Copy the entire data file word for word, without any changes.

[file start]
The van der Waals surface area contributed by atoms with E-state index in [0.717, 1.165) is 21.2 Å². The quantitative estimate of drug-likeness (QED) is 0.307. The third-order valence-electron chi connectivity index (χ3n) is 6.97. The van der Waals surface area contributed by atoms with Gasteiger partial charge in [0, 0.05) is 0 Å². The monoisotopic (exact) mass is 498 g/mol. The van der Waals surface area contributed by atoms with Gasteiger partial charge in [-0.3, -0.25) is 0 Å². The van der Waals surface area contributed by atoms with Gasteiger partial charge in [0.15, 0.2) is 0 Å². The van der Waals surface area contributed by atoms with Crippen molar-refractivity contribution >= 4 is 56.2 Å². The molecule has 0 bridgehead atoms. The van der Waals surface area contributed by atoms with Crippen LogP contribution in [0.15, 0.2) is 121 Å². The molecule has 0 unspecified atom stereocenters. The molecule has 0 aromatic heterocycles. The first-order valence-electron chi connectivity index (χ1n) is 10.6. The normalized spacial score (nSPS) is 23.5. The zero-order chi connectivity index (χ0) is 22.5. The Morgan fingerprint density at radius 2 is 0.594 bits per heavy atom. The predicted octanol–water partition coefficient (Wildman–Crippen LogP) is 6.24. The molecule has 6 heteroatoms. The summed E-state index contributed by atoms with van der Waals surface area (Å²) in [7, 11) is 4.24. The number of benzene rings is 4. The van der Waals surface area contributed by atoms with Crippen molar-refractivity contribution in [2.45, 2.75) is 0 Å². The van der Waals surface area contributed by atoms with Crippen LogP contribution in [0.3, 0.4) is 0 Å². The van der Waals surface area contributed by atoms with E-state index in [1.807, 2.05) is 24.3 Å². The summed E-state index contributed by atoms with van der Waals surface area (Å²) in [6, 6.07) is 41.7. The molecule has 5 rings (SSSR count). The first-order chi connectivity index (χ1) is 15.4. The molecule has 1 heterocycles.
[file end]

The van der Waals surface area contributed by atoms with E-state index in [0.717, 1.165) is 21.2 Å². The quantitative estimate of drug-likeness (QED) is 0.307. The third-order valence-electron chi connectivity index (χ3n) is 6.97. The van der Waals surface area contributed by atoms with Gasteiger partial charge in [0, 0.05) is 0 Å². The monoisotopic (exact) mass is 498 g/mol. The van der Waals surface area contributed by atoms with Gasteiger partial charge in [-0.3, -0.25) is 0 Å². The van der Waals surface area contributed by atoms with Gasteiger partial charge in [0.15, 0.2) is 0 Å². The van der Waals surface area contributed by atoms with Crippen molar-refractivity contribution >= 4 is 56.2 Å². The molecule has 0 bridgehead atoms. The van der Waals surface area contributed by atoms with Crippen LogP contribution in [0.15, 0.2) is 121 Å². The molecule has 0 unspecified atom stereocenters. The molecule has 0 aromatic heterocycles. The first-order valence-electron chi connectivity index (χ1n) is 10.6. The normalized spacial score (nSPS) is 23.5. The zero-order chi connectivity index (χ0) is 22.5. The Morgan fingerprint density at radius 2 is 0.594 bits per heavy atom. The predicted octanol–water partition coefficient (Wildman–Crippen LogP) is 6.24. The molecule has 6 heteroatoms. The summed E-state index contributed by atoms with van der Waals surface area (Å²) in [7, 11) is 4.24. The number of benzene rings is 4. The van der Waals surface area contributed by atoms with Crippen molar-refractivity contribution in [2.45, 2.75) is 0 Å². The van der Waals surface area contributed by atoms with Crippen LogP contribution in [0.3, 0.4) is 0 Å². The van der Waals surface area contributed by atoms with E-state index in [1.807, 2.05) is 24.3 Å². The summed E-state index contributed by atoms with van der Waals surface area (Å²) in [6, 6.07) is 41.7. The molecule has 5 rings (SSSR count). The first-order chi connectivity index (χ1) is 15.4. The molecule has 1 heterocycles.